said access instruction table further including, in case a plurality of blocks are linked within a logical volume, a starting address of each block and a capacity of each block.
6. The memory device as claimed in claim 1, wherein said access control means creates/updates an access instruction table for enabling said host units to access target addresses on the basis of information from said data shifting means;
said access instruction table including information relating to whether or not a logical volume is valid, and a total capacity of a logical volume;
said access instruction table further including, in case a plurality of blocks are linked within a logical volume, a starting address of each block and a capacity of each block.
7. The memory device as claimed in claim 3, wherein said access control means creates/updates an access instruction table for enabling said host units to access target addresses on the basis of information from said data shifting means;
said access instruction table including information relating to whether or not a logical volume is valid, and a total capacity of a logical volume;
said access instruction table further including, in case a plurality of blocks are linked within a logical volume, a starting address of each block and a capacity of each block.
8. The memory device as claimed in claim 4, wherein said access control means creates/updates an access instruction table for enabling said host units to access target addresses on the basis of information from said data shifting means;
said access instruction table including information relating to whether or not a logical volume is valid, and a total capacity of a logical volume;
said access instruction table further including, in case a plurality of blocks are linked within a logical volume, a starting address of each block and a capacity of each block.
9. The memory device as claimed in claim 5, wherein said access instruction table further includes: information relating to whether or not it is necessary to write the same data in two areas at the same time in the logical volume; and information indicating a starting address and a capacity used when the same data is to be written in two areas at the same time.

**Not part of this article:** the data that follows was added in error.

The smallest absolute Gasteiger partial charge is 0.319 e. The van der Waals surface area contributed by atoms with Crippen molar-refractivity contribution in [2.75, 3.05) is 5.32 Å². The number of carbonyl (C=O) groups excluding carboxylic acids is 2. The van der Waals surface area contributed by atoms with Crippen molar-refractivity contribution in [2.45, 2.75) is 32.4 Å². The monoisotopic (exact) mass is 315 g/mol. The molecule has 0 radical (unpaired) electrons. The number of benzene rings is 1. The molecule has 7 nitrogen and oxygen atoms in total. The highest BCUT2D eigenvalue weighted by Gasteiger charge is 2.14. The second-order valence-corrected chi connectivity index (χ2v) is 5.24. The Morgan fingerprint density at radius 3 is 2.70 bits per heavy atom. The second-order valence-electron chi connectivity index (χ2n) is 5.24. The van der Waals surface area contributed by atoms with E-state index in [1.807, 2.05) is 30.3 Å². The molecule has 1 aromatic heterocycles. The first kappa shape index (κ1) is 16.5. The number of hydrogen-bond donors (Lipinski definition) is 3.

10. The memory device as claimed in claim 6, wherein said access instruction table further includes: information relating to whether or not it is necessary to write the same data in two areas at the same time in the logical volume; and information indicating a starting address and a capacity used when the same data is to be written in two areas at the same time.
11. The memory device as claimed in claim 7, wherein said access instruction table further includes: information relating to whether or not it is necessary to write the same data in two areas at the same time in the logical volume; and information indicating a starting address and a capacity used when the same data is to be written in two areas at the same time.
12. The memory device as claimed in claim 8, wherein said access instruction table further includes: information relating to whether or not it is necessary to write the same data in two areas at the same time in the logical volume; and information indicating a starting address and a capacity used when the same data is to be written in two areas at the same time.
13. The memory device as claimed in claim 1, wherein said data shifting means comprises data shifting buffers including a save buffer for saving data from addresses subject to data shifting process, and an indirect input buffer for temporarily storing data when data is shifted from an arbitrary address to the address subject to the data shifting process.
14. The memory device as claimed in claim 13, wherein said data shifting means is able to set said save buffer and indirect input buffer for each memory group, and interchange said save buffer and indirect input buffer.
15. The memory device as claimed in claim 3, wherein said data shifting means creates said memory block table in correspondence to an expansion of memory blocks, and notifies said access control means that it is possible to use said expanded memory blocks as blocks within a logical volume, and also notifies said access control means of a logical volume number in which the memory block expansion takes place, a starting address of the memory block, and a capacity of the memory block.